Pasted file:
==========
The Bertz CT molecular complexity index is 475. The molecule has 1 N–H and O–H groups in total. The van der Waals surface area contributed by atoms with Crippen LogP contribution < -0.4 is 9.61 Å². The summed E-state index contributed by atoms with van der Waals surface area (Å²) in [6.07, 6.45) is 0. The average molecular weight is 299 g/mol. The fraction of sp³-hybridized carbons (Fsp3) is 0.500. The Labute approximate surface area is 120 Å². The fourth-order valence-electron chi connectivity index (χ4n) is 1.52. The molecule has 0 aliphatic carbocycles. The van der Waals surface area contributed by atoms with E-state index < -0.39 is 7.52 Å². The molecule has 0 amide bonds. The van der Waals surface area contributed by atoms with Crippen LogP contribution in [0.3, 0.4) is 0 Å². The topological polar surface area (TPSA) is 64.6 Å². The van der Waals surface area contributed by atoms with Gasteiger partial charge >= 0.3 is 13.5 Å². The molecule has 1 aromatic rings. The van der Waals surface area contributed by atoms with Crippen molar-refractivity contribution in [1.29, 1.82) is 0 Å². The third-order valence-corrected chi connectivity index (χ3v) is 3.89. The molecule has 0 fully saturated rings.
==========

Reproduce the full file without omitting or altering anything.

The Bertz CT molecular complexity index is 475. The molecule has 1 N–H and O–H groups in total. The van der Waals surface area contributed by atoms with Crippen LogP contribution < -0.4 is 9.61 Å². The summed E-state index contributed by atoms with van der Waals surface area (Å²) in [6.07, 6.45) is 0. The average molecular weight is 299 g/mol. The fraction of sp³-hybridized carbons (Fsp3) is 0.500. The Labute approximate surface area is 120 Å². The fourth-order valence-electron chi connectivity index (χ4n) is 1.52. The molecule has 0 aliphatic carbocycles. The van der Waals surface area contributed by atoms with E-state index < -0.39 is 7.52 Å². The molecule has 0 amide bonds. The van der Waals surface area contributed by atoms with Crippen LogP contribution in [0.3, 0.4) is 0 Å². The topological polar surface area (TPSA) is 64.6 Å². The van der Waals surface area contributed by atoms with Gasteiger partial charge >= 0.3 is 13.5 Å². The molecule has 1 aromatic rings. The van der Waals surface area contributed by atoms with Crippen molar-refractivity contribution in [1.29, 1.82) is 0 Å². The third-order valence-corrected chi connectivity index (χ3v) is 3.89. The molecule has 0 fully saturated rings.